Executive chef Farid Zadi had no plans to open Café Livre's seafood tagine for dinner. But he's eating humble pie (probably French, Algerian or Spanish, because that is the sort of food he cooks). And the café holds its first dinner this Friday, Feb. 17. From then on, he'll serve dinner Fridays and Saturdays from 6 to 9 p.m.
Zadi says demand was so great for his Algerian specialties and French charcuterie, which have been only available for lunch, that he had no choice. "I was going to wait to find another location to open a full blown North African restaurant," he says, " but I already have a café that's all staffed and prepped and ready to go for dinner service. So why not start now?"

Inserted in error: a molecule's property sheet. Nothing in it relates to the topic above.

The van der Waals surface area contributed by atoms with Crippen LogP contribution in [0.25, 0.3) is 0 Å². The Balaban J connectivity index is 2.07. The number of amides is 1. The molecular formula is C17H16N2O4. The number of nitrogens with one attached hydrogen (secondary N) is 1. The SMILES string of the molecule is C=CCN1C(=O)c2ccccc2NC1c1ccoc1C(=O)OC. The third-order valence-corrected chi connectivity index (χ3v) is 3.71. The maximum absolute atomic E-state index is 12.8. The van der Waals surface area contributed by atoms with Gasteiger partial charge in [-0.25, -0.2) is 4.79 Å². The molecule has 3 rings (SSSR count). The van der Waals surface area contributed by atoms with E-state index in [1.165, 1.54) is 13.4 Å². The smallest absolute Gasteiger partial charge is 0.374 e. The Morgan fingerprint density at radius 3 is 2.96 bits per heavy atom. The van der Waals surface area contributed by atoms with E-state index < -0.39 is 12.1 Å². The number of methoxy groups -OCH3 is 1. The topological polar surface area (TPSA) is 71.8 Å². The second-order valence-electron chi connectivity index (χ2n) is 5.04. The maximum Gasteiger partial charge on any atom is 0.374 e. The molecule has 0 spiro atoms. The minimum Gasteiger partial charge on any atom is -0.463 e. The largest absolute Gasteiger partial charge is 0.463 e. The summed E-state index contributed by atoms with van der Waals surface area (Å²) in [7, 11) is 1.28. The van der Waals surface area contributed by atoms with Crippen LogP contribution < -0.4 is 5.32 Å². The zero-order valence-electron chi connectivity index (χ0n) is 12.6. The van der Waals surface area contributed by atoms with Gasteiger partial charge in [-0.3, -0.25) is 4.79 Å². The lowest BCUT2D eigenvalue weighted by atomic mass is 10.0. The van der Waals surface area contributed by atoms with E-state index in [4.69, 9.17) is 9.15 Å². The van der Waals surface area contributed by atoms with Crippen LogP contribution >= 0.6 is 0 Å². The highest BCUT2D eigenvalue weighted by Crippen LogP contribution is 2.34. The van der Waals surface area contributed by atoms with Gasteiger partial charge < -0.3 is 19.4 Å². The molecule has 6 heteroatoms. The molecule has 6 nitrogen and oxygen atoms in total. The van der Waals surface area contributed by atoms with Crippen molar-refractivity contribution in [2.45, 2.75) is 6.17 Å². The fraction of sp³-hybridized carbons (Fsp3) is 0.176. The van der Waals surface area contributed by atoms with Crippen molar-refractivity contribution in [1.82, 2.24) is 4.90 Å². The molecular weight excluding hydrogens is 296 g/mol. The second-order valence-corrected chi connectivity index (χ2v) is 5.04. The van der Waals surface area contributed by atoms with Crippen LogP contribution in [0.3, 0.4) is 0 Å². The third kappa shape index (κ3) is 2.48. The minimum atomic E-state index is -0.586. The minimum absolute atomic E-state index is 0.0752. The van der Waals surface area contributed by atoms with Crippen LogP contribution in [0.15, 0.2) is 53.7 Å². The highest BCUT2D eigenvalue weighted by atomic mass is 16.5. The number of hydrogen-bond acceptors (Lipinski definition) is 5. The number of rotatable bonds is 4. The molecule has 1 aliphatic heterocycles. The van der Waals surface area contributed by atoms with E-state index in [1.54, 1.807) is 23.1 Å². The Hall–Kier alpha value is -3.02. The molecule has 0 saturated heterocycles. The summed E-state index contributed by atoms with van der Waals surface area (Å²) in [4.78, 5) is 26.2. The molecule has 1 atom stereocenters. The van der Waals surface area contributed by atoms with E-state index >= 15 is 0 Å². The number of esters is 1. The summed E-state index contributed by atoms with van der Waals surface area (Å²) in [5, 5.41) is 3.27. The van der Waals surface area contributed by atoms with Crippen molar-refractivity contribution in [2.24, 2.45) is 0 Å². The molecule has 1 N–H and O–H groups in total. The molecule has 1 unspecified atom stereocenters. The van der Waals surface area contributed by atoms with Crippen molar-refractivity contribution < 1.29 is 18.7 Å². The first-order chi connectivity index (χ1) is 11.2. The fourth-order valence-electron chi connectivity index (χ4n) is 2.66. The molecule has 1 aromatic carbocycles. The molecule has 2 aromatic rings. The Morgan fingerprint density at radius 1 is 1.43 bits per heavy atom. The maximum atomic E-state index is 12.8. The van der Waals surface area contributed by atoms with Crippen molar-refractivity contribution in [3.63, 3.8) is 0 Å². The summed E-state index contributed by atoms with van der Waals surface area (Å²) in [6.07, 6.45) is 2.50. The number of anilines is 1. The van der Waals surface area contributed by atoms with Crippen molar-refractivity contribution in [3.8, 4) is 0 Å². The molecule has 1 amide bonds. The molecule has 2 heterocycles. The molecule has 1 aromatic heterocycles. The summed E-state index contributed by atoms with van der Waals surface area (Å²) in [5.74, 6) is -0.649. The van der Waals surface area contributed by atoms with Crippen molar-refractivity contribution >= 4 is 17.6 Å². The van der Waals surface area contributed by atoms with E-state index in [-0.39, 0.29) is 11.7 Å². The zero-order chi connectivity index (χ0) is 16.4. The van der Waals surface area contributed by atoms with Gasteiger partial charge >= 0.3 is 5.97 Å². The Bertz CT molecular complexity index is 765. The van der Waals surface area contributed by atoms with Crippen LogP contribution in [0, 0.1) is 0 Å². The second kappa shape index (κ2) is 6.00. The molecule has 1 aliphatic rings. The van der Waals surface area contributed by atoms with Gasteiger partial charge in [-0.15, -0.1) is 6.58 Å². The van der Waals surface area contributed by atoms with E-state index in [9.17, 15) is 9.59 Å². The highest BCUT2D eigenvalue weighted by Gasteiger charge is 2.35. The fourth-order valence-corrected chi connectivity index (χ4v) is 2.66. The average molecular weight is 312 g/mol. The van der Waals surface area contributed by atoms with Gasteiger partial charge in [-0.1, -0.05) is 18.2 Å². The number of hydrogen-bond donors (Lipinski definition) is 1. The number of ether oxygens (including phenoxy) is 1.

His tapas and paellas are big draws, too, and those will be on the dinner menu, which will change from week to week. "Spain and Algeria have a very long history of exchanging culinary influences, going back well before Moorish rule," Zadi says.
This weekend, Zadi will serve such tapas as gambas al ajillo, patatas bravas, warm clams escabeche and piquillo peppers stuffed with pine nuts, garlic and herbs. There will be two paellas -- chicken with preserved lemon and olives and paella Valenciana.
Duck confit alone has put Café Livre on the map -- Zadi says he sells 200 pounds a week -- and he'll serve it as duck confit pastilla.
This weekend's North African dishes will include a roast duck tagine with figs, almonds and honey, a seafood tagine, lamb mechoui and fish chermoula. And there will be Spanish and Algerian pastries and sweets for dessert.
Reservations are suggested, because Zadi wants to limit seating so that his dinners will have a chef's table feel.
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